Fifteen people will celebrate their successful completion of the Fourth Judicial District’s Recovery Court during a graduation ceremony Thursday, officials announced this week.
Recovery Court, a voluntary program allowing an alternative to incarceration for people who have been charged with a criminal offense, requires defendants to complete at least two years of substance use disorder treatment, maintain sobriety, comply with community service and employment requirements, make frequent court appearances, and pay fines and costs, according to a news release issued Monday by the Colorado Judicial Department.
Including the 15 set to graduate Thursday, 48 people have successfully completed these requirements in 2019, the news release stated.
The ceremony — set for 5 p.m. at the El Paso County District Combined Courts Terry R. Harris Building, 270 S. Tejon St. — will celebrate a milestone not only in the participants’ recovery, but in their lives, said District Court Magistrate Daphne Burlingame.
“This graduation reaffirms our community’s commitment to working together to help individuals successfully leave drugs and crime behind to become contributing members to society,” said Burlingame, who presides over Recovery Court. “We are so proud of the hard work our graduates have endured to make it to this day.”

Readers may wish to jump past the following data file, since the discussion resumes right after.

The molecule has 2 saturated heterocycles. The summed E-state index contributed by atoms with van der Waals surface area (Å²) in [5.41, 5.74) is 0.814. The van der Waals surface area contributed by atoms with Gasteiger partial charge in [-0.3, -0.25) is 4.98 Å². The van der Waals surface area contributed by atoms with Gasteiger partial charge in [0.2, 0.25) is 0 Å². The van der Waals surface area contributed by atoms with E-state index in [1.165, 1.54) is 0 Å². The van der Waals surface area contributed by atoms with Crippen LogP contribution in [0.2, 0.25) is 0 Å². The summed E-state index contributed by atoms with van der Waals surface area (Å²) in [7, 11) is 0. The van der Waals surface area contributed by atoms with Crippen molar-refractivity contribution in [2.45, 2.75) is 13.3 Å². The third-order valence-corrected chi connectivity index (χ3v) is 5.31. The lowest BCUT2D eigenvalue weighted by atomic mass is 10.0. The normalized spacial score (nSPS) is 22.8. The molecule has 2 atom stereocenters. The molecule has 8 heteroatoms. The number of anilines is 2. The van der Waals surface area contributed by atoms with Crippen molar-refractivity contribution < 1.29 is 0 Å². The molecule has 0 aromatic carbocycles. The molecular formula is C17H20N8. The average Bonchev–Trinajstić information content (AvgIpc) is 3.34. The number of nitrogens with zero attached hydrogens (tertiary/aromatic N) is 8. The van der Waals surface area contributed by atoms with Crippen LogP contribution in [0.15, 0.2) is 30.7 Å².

According to the National Association of Drug Court Professionals, problem-solving courts such as Recovery Court provide the single most successful criminal-justice intervention for addicted offenders. Such courts treat substance use disorders and can connect offenders with resources such as housing and employment while keeping them out of prison and accountable for their offenses, according to the release.
Nearly 80 such courts are in operation around Colorado, including adult and juvenile drug courts, family/dependency and neglect drug courts, DUI courts, adult and juvenile mental health courts, veteran trauma courts and truancy courts, the release stated.